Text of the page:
design and implementation of procedures to optimise the day-to-day management of people in the
organisation. The central focus is on improving the students knowledge of critical areas of HRM so that they
can develop and implement effective policies for management of people.

3. Management Accounting (15 Credits) Fundamental


The purpose of this module is to provide the student with information for sound management decision-making.
The student will appreciate the value of management accounting with respect to the implementation of
forecasting, planning and control. Furthermore, it will help develop cost control systems and financial reporting
systems and ensures flexibility in response to changes in the environment. It also helps the student identify
limitations in the organisation through an effective reporting system.

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4. Business and Society (15 Credits) Fundamental


This module constitutes an introductory study of the impact of societal influences and ethical considerations on
business decision-making. Topics will include - business ethics; corporate responsibility and accountability;
income inequality; price controls and subsidies; management and labour; ethnicity and business; women in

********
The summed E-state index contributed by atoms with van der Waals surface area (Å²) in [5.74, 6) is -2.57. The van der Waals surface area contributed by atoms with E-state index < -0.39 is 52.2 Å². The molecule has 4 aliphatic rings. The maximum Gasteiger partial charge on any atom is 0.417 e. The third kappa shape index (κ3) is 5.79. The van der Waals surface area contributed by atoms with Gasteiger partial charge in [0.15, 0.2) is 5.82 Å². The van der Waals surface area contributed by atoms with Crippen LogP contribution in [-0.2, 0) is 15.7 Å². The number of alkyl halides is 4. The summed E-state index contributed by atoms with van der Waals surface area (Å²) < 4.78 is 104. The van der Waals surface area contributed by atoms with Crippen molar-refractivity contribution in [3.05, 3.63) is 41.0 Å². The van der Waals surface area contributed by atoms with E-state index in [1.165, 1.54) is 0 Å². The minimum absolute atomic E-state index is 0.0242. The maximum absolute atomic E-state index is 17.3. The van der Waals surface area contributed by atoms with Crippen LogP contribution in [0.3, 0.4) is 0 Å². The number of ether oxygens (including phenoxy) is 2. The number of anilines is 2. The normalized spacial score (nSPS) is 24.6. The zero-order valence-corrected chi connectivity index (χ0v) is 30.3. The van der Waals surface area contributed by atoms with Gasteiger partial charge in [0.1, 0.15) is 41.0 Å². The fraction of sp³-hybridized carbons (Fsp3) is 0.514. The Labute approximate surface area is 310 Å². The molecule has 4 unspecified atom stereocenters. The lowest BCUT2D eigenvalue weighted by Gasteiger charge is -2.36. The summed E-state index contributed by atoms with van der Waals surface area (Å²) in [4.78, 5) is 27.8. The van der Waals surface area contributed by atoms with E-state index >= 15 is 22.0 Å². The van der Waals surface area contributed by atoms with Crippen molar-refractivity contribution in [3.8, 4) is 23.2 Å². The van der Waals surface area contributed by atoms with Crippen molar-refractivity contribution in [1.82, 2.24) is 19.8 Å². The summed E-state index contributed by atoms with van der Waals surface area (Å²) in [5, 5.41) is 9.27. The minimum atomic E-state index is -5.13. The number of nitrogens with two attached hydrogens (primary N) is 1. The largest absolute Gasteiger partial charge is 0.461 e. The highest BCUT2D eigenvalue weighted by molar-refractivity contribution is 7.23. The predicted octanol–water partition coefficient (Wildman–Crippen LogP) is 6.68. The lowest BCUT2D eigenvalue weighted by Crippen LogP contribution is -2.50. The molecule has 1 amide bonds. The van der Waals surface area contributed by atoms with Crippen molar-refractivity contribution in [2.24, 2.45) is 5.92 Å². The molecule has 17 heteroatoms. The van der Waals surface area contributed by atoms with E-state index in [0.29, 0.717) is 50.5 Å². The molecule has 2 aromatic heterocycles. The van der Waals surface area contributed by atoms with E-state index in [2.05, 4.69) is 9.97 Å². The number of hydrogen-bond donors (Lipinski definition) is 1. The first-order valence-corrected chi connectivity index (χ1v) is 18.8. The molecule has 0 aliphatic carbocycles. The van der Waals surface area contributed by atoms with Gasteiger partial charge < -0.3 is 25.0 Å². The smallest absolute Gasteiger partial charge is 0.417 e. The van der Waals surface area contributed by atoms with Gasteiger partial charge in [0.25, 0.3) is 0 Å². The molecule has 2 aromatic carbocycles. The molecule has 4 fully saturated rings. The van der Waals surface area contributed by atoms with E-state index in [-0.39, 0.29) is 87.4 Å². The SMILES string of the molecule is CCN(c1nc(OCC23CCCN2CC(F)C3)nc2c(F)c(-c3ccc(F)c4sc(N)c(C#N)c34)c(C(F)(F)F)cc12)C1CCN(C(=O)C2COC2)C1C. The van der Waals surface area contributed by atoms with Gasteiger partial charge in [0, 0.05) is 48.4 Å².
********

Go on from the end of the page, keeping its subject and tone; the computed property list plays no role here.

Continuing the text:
business; non-profit organisations; business and activism. At the conclusion of the module students will be
expected to be able to analyse and evaluate current changes in work and society in a broad disciplinary and
conceptual framework, and to identify and trace in relation to business management the major forces for
change in society, with special reference to their current manifestations and trends.

5. Business Management 2B (15 Credits) Core


Entrepreneurship, Small Business Management, and Negotiation
This module expands a students knowledge of business management by focussing on issues facing small
business and management thereof. It also deals with management of conflict and diversity in an African
context. It also provides students with the foundation to negotiate effectively in a business environment.

This module will focus on the nature of entrepreneurship and issues relating to small business management in
general. Various related topics will receive attention during the course of the study. These will include topics
such as start-up, business plans, finance options, and franchises. At the conclusion of the module students